Michael Phelps has slept at 8,000 feet for almost a year


According to the Washington Post 16-time Olympic medalist Michael Phelps said Wednesday he had been sleeping “at 8,000 feet every night” for almost a year, after noticing he bounced back from workouts better when he trained at altitude, and therefore trying a device that simulates that.

“We’ve been able to realize after going to Colorado Springs so many times that it is something that helps me recover,” Phelps said. “That’s something that is so important to me now being older. I don’t recover as fast as I used to.”

They are for some reason calling it a hyperbaric chamber, which as far as I know would be a chamber with higher air pressure than what’s normal at sea level, and therefore the exact opposite of altitude. But there you go.


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Production engineer and certified swim coach. Full-time IT consultant, spare-time swimming aficionado. 2 sons, 2 daughters and a wife. President of the Faroe Islands Swimming Association. Likes to run :-)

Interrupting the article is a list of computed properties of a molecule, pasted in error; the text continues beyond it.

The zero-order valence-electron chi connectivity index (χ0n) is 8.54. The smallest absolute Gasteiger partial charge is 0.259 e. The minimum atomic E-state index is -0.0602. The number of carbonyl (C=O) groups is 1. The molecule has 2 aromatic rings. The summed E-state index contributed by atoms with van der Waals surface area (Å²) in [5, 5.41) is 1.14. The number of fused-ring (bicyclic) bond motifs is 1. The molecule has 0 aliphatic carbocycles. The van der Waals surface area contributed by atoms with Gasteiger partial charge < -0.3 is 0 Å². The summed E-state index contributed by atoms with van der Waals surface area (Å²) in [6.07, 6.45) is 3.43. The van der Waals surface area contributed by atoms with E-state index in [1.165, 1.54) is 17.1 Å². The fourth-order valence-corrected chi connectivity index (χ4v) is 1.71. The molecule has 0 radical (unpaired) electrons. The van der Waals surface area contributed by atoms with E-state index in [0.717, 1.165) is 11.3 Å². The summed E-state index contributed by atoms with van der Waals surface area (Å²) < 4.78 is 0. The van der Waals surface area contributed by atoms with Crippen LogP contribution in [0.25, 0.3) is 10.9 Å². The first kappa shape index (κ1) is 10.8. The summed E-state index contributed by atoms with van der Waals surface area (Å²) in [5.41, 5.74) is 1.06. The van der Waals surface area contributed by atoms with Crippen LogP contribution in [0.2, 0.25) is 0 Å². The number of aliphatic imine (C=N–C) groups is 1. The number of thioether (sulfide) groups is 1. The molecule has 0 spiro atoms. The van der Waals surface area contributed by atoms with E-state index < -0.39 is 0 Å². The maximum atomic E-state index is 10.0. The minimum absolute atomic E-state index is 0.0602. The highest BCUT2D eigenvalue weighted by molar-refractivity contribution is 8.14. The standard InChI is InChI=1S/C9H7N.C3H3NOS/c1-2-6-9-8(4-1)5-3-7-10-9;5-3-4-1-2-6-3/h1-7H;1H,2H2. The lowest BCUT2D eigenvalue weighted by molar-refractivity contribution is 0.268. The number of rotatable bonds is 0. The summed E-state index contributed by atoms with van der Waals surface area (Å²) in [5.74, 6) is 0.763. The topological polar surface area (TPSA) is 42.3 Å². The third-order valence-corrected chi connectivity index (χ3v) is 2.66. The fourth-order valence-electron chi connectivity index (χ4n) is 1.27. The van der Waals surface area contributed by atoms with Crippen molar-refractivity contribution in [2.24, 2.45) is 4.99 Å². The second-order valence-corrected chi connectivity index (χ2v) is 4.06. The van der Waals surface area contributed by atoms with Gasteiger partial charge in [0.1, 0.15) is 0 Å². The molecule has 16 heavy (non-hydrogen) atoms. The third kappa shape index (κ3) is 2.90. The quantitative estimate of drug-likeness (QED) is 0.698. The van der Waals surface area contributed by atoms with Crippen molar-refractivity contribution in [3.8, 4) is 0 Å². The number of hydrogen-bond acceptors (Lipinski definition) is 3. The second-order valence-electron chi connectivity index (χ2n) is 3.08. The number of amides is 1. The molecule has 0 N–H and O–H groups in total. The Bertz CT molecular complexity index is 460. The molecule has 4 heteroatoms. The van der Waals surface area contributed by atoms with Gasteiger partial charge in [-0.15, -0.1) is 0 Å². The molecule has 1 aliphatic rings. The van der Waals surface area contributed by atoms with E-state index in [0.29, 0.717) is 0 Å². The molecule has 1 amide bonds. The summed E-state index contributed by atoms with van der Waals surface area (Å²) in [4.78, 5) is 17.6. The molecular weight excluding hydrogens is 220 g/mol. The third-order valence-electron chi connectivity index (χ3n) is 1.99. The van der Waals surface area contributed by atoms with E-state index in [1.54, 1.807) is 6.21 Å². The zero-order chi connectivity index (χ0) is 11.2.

1. The only way I was able to come up with in order to decrease oxigen partial pressure by increasing overall air pressure is increasing the partial pressure of other gas component of the air (say N2) while keeping the O2 partial pressure, thus making the air Phelps breathes with a lower O2 concentration. This way, even though the overall pressure would be higher than what it would be at 8000 feet of altitude (hyperbaric) the O2 concentration would be similar to the one experienced at that altitude (hypoxic).

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